A survey conducted in spring 2016 by the Pew research centre shows that Poles remain the strongest backers of the EU with 72 % of them having a favourable opinion of the European Union, far ahead of their German (50 %) or even French (38%) neighbours.XII This survey seems to contradict the policies of the current government in place, elected by Poles, showing a deep split among the Polish population between EU supporters and EU opponents.

Krzysztof, a history student, gives us his view on how Poles see the EU: “Poles have not really a good opinion about EU. We appreciate money from (the) EU – since 2004 Poland change(d) a lot because of that and many young people are happy that they can go, work and live in other European countries. But also we see, that Poland is not so important in (the) EU (compared to Germany, France), and we don’t like that the EU imposes its political goals on us (like (the) refugee problem). Also, (the) conservative part of our society does not like (the) EU – it’s too liberal for them ». This quote emphasises again the two-speed Poland, one part conservative, and the other progressive.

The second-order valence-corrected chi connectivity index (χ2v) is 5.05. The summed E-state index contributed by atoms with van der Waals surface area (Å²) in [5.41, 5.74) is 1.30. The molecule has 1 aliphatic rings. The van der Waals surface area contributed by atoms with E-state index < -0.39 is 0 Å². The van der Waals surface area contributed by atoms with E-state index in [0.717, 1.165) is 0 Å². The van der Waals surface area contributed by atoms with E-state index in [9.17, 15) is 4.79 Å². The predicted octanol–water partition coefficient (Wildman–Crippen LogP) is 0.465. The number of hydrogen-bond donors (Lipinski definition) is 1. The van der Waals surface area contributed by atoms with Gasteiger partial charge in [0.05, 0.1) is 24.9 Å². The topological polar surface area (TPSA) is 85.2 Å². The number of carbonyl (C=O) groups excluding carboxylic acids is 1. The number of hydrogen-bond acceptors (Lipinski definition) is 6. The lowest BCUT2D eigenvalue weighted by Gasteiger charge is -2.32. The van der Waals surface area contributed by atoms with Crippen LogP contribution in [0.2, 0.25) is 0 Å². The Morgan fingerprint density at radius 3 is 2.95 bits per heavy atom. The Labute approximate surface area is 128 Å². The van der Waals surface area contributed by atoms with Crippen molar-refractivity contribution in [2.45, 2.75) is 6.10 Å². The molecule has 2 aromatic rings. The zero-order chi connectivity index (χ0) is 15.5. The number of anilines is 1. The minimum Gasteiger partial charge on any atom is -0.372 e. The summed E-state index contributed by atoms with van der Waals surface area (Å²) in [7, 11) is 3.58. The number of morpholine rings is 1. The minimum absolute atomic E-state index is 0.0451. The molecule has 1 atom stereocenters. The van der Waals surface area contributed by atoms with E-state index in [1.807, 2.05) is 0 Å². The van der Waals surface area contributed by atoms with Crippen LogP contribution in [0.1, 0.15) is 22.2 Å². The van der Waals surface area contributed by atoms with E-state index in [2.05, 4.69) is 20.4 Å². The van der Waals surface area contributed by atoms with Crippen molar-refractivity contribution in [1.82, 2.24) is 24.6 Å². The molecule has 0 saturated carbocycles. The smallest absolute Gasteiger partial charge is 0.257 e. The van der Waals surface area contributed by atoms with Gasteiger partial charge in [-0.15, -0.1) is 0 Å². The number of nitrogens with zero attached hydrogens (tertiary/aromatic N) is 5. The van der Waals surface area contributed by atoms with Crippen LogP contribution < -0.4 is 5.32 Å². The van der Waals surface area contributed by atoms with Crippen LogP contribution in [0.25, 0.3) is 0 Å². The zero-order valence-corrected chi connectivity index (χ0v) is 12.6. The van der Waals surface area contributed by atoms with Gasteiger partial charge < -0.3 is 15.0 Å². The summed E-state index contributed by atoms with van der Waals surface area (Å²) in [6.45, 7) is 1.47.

The United Kingdom has been a good political partner for Poland. As Polish Foreign Minister Witold Waszczykowski said, Poland and the UK have a “common perception of European problems”.XIII After the Brexit, Poles presume it will be harder for them to defend their own interests.XIV Additionally, Poland blames Brussels for the Brexit and wants to generate the change within the EU after this event by endorsing radical changes.XV


The situation of Poland changed substantially since it joined the EU, in fact, it brought about numerous positive aspects helping the country to develop faster. The incredible increase in GDP itself shows how favourable the EU accession is for Poland. Thus, the EU membership gives Poland the chance to enhance its economic relation as well as its educational relation with other European countries. Nevertheless, the EU is not only supported but also criticized, as manifested through the split of views on the EU among Poles.

After a decade of membership, Poles believe that the accession to the European Union is still one of the most important acts in Polish history. Indeed, it is one of the first major decisions the population took after their independence in 1918. Even if European support becomes more difficult in tough times, Poland remains a strong member and has enormous potential to become a strategic player for the future of the European Union.

Aurélien Pommier, EST Ambassador to Poland, graduated from the University of Lorraine (France) in Law and in Economics. He is currently studying European Politics at the Jagiellonian University.